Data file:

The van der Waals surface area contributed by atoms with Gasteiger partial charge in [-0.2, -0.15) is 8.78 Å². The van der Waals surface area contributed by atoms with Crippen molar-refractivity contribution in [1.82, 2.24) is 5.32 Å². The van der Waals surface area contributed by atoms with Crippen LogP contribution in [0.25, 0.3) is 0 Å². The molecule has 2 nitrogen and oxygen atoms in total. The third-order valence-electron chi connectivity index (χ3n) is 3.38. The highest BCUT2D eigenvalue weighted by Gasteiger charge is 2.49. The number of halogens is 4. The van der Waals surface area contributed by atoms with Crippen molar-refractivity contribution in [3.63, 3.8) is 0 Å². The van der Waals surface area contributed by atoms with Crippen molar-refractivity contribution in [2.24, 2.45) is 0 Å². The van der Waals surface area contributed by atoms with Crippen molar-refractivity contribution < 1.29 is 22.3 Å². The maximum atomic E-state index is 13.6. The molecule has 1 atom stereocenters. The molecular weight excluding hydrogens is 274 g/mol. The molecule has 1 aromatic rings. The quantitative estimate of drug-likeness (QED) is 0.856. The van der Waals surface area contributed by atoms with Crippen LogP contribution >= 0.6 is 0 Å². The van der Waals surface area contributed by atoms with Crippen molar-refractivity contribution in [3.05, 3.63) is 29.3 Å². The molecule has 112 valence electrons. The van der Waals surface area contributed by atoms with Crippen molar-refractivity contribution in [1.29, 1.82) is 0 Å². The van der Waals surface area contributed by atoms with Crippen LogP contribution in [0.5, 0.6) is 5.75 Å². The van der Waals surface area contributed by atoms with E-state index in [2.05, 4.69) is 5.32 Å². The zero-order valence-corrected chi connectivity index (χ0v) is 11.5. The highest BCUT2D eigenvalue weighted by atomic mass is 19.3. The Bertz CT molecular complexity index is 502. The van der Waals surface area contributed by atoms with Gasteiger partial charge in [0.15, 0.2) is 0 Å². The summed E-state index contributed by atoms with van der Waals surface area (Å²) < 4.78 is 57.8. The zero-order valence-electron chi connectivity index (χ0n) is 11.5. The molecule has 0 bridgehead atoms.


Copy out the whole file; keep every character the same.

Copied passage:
The van der Waals surface area contributed by atoms with Gasteiger partial charge in [-0.2, -0.15) is 8.78 Å². The van der Waals surface area contributed by atoms with Crippen molar-refractivity contribution in [1.82, 2.24) is 5.32 Å². The van der Waals surface area contributed by atoms with Crippen LogP contribution in [0.25, 0.3) is 0 Å². The molecule has 2 nitrogen and oxygen atoms in total. The third-order valence-electron chi connectivity index (χ3n) is 3.38. The highest BCUT2D eigenvalue weighted by Gasteiger charge is 2.49. The number of halogens is 4. The van der Waals surface area contributed by atoms with Crippen molar-refractivity contribution in [3.63, 3.8) is 0 Å². The van der Waals surface area contributed by atoms with Crippen molar-refractivity contribution in [2.24, 2.45) is 0 Å². The van der Waals surface area contributed by atoms with Crippen molar-refractivity contribution < 1.29 is 22.3 Å². The maximum atomic E-state index is 13.6. The molecule has 1 atom stereocenters. The molecular weight excluding hydrogens is 274 g/mol. The molecule has 1 aromatic rings. The quantitative estimate of drug-likeness (QED) is 0.856. The van der Waals surface area contributed by atoms with Crippen LogP contribution >= 0.6 is 0 Å². The van der Waals surface area contributed by atoms with Crippen molar-refractivity contribution in [3.05, 3.63) is 29.3 Å². The molecule has 112 valence electrons. The van der Waals surface area contributed by atoms with Crippen molar-refractivity contribution in [1.29, 1.82) is 0 Å². The van der Waals surface area contributed by atoms with Crippen LogP contribution in [0.5, 0.6) is 5.75 Å². The van der Waals surface area contributed by atoms with E-state index in [2.05, 4.69) is 5.32 Å². The zero-order valence-corrected chi connectivity index (χ0v) is 11.5. The highest BCUT2D eigenvalue weighted by atomic mass is 19.3. The Bertz CT molecular complexity index is 502. The van der Waals surface area contributed by atoms with Gasteiger partial charge in [0.15, 0.2) is 0 Å². The summed E-state index contributed by atoms with van der Waals surface area (Å²) < 4.78 is 57.8. The zero-order valence-electron chi connectivity index (χ0n) is 11.5. The molecule has 0 bridgehead atoms.